Fixing Dropbox’s Camera Upload Organization Mess – EXIFmover
First, I have to note that I love Dropbox. I’ve been using the service almost since the beginning to synchronize my work across multiple desktops, notebooks, and mobile devices. There’s really no alternative at this point that rivals Dropbox in my mind.
That said, the state of their camera upload organization is abysmal. This is a recent new emphasis for Dropbox, automatically uploading all the photos taken on a mobile device or onboard an SD card inserted into a notebook. The problem is that all of these photos are dumped into the same /Dropbox/Camera Uploads folder, so you end up with a huge list of photos. That’s not so bad, except that in my case I’m dealing with sample photos taken on multiple devices for testing results in a completely unwieldy directory with so many files that it often causes Finder on OS X or Explorer on Windows to stall for seconds upon opening.
I’ve pleaded my case for a simple feature to be added – per device folder creation. This didn’t make it into the last update, and about a week or so ago I wrote a script to do exactly that. It parses the EXIF data, and sorts photos into a folder with name /[type]+[model]. The end result looks like this:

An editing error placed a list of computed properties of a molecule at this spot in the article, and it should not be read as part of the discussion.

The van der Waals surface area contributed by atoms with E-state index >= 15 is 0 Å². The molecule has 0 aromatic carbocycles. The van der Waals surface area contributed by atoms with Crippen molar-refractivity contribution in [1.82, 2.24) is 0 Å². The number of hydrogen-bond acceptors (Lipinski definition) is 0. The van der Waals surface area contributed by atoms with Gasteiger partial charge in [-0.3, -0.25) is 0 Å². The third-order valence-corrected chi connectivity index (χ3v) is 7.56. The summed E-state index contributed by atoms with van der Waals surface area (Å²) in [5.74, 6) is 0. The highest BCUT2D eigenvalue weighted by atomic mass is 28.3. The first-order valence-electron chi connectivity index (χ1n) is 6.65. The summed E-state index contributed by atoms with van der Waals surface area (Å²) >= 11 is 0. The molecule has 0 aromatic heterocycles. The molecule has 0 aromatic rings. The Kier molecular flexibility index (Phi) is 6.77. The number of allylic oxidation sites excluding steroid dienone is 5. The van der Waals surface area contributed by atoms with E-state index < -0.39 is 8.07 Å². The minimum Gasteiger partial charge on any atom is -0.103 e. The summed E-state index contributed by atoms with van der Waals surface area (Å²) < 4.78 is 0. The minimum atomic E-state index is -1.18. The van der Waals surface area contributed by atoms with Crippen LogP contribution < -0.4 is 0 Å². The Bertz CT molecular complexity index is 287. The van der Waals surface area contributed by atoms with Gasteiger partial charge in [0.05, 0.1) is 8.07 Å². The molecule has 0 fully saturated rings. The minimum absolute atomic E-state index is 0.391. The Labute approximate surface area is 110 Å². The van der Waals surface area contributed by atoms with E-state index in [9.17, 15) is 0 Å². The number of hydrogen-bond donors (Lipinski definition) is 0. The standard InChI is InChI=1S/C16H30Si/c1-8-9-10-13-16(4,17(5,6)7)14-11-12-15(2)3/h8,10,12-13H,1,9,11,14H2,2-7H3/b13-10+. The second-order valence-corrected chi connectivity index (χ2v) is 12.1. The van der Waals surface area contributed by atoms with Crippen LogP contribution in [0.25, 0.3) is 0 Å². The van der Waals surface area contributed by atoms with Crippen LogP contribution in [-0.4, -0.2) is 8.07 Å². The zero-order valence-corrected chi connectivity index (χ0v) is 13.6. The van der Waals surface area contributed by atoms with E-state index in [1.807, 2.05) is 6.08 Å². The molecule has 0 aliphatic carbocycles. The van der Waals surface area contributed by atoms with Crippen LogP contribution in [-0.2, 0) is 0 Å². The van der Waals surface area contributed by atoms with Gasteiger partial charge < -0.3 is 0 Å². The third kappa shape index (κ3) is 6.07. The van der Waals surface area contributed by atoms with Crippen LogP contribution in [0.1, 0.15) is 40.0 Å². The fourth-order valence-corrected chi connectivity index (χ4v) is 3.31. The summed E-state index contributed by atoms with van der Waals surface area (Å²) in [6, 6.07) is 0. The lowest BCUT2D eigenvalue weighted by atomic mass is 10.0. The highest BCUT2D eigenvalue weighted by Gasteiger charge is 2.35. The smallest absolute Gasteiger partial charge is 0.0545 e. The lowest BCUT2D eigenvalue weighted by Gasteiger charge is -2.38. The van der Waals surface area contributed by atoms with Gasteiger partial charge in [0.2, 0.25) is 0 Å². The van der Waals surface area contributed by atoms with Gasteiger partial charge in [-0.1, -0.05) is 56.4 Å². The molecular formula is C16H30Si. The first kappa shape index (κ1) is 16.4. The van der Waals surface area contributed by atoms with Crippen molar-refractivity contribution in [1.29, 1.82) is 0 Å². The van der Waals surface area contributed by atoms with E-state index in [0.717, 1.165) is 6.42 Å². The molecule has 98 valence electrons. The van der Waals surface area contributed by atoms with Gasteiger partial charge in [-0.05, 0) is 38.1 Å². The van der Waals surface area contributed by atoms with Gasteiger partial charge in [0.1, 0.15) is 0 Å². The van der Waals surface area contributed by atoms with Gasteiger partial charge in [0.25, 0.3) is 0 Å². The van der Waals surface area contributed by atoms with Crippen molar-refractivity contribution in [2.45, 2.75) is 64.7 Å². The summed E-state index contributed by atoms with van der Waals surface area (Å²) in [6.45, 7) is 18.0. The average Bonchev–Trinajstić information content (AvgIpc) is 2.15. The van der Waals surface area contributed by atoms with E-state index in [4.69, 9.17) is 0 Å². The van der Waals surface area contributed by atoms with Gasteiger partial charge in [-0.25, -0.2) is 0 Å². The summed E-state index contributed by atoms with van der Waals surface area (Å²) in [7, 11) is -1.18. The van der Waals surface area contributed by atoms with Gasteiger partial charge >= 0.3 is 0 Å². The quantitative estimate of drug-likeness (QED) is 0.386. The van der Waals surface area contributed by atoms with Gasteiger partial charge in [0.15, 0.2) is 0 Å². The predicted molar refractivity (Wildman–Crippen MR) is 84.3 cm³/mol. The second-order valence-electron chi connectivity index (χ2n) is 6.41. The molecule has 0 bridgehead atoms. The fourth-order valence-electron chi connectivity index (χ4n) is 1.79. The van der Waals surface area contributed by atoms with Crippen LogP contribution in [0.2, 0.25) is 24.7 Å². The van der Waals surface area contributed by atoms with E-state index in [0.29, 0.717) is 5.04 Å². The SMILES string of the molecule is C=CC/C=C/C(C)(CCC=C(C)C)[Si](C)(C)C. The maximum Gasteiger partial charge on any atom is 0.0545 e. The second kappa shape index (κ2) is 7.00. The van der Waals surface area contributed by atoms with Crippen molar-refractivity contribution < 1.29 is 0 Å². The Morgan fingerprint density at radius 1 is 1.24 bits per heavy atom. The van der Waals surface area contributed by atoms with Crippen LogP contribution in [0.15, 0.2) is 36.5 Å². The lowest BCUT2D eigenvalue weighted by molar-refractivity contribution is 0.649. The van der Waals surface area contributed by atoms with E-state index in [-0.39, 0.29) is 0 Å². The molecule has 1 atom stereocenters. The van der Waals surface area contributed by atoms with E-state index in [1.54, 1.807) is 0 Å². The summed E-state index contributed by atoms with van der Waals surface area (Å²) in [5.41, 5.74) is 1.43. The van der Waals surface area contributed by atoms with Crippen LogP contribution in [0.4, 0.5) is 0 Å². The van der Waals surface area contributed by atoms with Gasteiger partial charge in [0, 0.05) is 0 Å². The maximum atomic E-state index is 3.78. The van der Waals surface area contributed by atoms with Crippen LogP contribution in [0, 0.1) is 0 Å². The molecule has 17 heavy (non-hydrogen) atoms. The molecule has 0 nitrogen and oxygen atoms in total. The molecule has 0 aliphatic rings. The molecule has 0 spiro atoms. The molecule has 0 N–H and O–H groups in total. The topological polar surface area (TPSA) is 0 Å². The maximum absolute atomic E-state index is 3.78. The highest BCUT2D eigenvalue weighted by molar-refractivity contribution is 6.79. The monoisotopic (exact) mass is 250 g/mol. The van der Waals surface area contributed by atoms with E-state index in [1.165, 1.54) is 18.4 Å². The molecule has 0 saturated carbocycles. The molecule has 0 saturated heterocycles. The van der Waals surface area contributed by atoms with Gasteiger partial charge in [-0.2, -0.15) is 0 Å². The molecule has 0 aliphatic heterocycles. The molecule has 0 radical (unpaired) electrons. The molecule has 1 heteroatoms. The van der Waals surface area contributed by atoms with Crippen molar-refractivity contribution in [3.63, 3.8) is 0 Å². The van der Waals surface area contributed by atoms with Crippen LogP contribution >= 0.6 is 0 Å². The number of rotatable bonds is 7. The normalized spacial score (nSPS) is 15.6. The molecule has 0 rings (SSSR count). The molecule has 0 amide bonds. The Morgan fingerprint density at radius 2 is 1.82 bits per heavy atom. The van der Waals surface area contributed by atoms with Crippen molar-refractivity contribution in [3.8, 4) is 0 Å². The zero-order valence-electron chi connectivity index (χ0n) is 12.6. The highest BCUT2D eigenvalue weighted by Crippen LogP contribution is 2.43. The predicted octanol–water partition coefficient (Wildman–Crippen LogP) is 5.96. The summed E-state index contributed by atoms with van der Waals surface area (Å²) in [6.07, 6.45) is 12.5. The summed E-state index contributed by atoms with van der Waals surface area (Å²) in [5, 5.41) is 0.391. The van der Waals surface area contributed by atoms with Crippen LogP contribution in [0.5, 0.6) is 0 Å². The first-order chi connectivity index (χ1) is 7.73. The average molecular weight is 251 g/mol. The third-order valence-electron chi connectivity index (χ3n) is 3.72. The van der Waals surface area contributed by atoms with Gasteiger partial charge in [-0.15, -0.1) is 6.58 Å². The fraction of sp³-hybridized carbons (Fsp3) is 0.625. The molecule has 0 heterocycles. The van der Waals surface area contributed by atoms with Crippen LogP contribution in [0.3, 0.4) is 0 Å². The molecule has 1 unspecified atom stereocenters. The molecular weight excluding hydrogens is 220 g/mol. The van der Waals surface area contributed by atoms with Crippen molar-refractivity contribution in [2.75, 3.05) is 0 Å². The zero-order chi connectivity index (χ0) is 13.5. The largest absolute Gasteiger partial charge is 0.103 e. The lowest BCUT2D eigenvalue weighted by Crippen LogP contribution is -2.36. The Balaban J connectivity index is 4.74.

It’s called EXIFmover and I stuck it up on Github as a Gist since it’s pretty simple. I use Python 2.7 personally, so that’s what this is tailored for. I’ve tested on OS X, Windows, and Ubuntu. Python’s OS interface is fairly platform agnostic. The one prerequesite is EXIF-Py for parsing the EXIF metadata from photos, which can be obtained from that project’s Github page.
Stick both EXIFmover.py and EXIF.py in the Camera Uploads directory, and run. As more files are uploaded, this can be run again and photos will be sorted once more.
Finally, some organization.